Reality Check: Vote to say ‘enough is enough’

As head of the Likud election campaign, the prime minister has masterminded a campaign mired in the mud.

Prime Minister Benjamin Netanyahu (L) and Israel Resilience party leader Benny Gantz (photo credit: MARC ISRAEL SELLEM/THE JERUSALEM POST)
Prime Minister Benjamin Netanyahu (L) and Israel Resilience party leader Benny Gantz
While on the US presidential campaign trail, Donald Trump memorably said: “I could stand in the middle of 5th Avenue and shoot somebody and I wouldn’t lose voters.” Prime Minister Benjamin Netanyahu can say much the same thing.
Incredibly, despite facing bribery charges, new allegations of profiteering from the sale of German submarines to Egypt, and Hamas rockets landing in the center of the country, Netanyahu can still count on the support of his loyal Likud supporters and the backing of the other right-wing parties come coalition-forming time.
Although opinion polls at the weekend put the Likud slightly behind the Blue and White Party (31 seats to 27), the bloc of right-wing and haredi parties seem on course to win a majority of seats in the Knesset. Unless Blue and White leader Benny Gantz can persuade one or both of the haredi parties to jump Netanyahu’s ship – an unlikely scenario, given the haredi hatred for Gantz’s deputy, Yair Lapid – Netanyahu will probably be tasked with forming Israel’s next government.
SO, WHAT should the center-left voter do next week come polling day?
First and foremost, go out and vote! Aside from the fact that the polls can sometimes be wrong – if they were always right, Shimon Peres would have beaten Netanyahu in 1996, and Hillary Clinton would now be sitting in the Oval Office – having the right to vote in fair and free elections is a privilege that should not be scorned.
Which makes the results of a recent poll of Israel’s Arab citizens’ voting intentions disappointing reading. Following a relatively high turnout of 63.5% in 2015 (compared to the country-wide turnout of 72.36%), this time around the Arab turnout is expected to drop to 51%, close to its traditional average of around 55%.
The reason for this fall centers around the collapse of the Joint List of Arab parties and not a sense of disenfranchisement from Israeli society. Only 10% of those polled, according to the survey conducted by the Konrad Adenauer Program for Jewish-Arab Cooperation, said they were boycotting the elections due to ideological reasons.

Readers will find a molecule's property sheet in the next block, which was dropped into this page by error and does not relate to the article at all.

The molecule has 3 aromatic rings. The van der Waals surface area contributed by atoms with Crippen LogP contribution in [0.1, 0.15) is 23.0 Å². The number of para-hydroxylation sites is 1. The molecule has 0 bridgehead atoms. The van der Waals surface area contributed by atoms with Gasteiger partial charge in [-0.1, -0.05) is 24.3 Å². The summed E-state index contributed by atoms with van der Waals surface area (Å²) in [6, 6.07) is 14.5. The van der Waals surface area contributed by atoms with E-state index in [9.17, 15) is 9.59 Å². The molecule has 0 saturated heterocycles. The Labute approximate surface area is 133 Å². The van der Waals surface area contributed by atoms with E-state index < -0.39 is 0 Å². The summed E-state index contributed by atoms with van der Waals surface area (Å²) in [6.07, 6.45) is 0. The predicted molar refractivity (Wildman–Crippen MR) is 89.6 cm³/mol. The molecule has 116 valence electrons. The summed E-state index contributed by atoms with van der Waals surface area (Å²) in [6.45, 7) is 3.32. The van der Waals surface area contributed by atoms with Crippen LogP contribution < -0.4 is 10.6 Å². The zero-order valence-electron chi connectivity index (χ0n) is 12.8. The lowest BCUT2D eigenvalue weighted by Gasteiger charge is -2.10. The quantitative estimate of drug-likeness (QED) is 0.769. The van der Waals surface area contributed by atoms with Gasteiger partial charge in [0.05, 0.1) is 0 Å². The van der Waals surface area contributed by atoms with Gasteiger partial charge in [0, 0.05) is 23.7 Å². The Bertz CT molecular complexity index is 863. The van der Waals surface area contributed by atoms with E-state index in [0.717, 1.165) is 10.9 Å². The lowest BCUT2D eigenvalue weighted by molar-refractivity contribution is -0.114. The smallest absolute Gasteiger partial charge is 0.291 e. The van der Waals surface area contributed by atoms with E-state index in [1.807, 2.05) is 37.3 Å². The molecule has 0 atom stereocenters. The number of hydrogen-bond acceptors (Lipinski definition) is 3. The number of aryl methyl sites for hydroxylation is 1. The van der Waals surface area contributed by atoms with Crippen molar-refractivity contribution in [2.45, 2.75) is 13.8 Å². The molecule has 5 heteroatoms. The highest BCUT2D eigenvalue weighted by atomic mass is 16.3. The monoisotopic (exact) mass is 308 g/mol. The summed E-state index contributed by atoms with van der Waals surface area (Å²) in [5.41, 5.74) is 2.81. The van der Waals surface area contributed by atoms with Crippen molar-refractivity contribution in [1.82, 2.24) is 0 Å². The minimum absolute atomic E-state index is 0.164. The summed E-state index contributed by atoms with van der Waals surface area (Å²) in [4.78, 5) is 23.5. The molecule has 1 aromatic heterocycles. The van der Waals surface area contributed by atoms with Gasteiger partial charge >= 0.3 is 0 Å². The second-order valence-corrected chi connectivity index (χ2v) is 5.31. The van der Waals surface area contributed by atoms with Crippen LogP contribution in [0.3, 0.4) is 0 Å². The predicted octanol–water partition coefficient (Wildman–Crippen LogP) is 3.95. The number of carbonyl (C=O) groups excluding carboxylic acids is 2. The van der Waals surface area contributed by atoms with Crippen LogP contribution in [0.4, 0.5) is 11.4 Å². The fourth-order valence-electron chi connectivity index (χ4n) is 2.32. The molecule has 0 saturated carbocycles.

Nevertheless, this failure of Arab citizens to maximize their political power through exercising their basic right to vote is a stumbling block to ensuring matters of key importance to this sector are taken seriously by lawmakers. Without strong parliamentary representation, issues such as the eradication of violence and crime in Arab society, attempts to regulate illegal structures in Arab localities and the repealing or amendment of the Nation-State Law will struggle to make it onto the national agenda.
On the bright side, of course, a low Arab turnout will prevent a repeat of Netanyahu’s despicable dog-whistle Election Day video of 2015, warning of “droves of Arab voters” being “bused to the polling stations by left-wing NGOs.”
Another reason for voting is that even if Netanyahu does end up forming the next government, it is far from clear that it will come anywhere close to lasting its fixed term. If, following this summer’s upcoming and long-awaited hearing, Attorney-General Avichai Mandelblit goes ahead and decides to indict Netanyahu on bribery changes, the political landscape will immediately and dramatically change.
With tough opposition in the Knesset, Netanyahu’s position as a prime minister under indictment will become untenable, forcing him into a resignation. Without Netanyahu at its head, cracks in the coalition are bound to appear, increasing the chances of new elections in 2020. A strong showing next week for the Center-Left will provide a strong base in the next, post-Netanyahu elections.
And finally, it’s important that the Jewish center-left voter votes as a matter of protest. These elections have sunk to a new low in Israeli politics, for which Netanyahu is mostly responsible. As head of the Likud election campaign, the prime minister has masterminded a campaign mired in the mud.
This has ranged from outrageous personal attacks regarding the facial appearance of a journalist badly burned while heroically driving his tank in the Yom Kippur War to labeling the man he appointed as the IDF’s 20th chief of staff as mentally unstable, as well as claiming that Gantz is hiding “embarrassing” personal information on his hacked phone which makes him vulnerable to Iranian extortion.
A vote for either Blue and White, Labor or Meretz is a vote that says enough is enough.
Enough of living with a prime minister surrounded by scandal and who stints at nothing to stay in power; enough of a prime minister who, in 10 consecutive years in office, has failed to bring security to Israel’s citizens in the South; and enough of a prime minister who is bringing Israel closer and closer to a binational state and the end of Israel as a Jewish and democratic state.
The writer is a former editor-in-chief of The Jerusalem Post.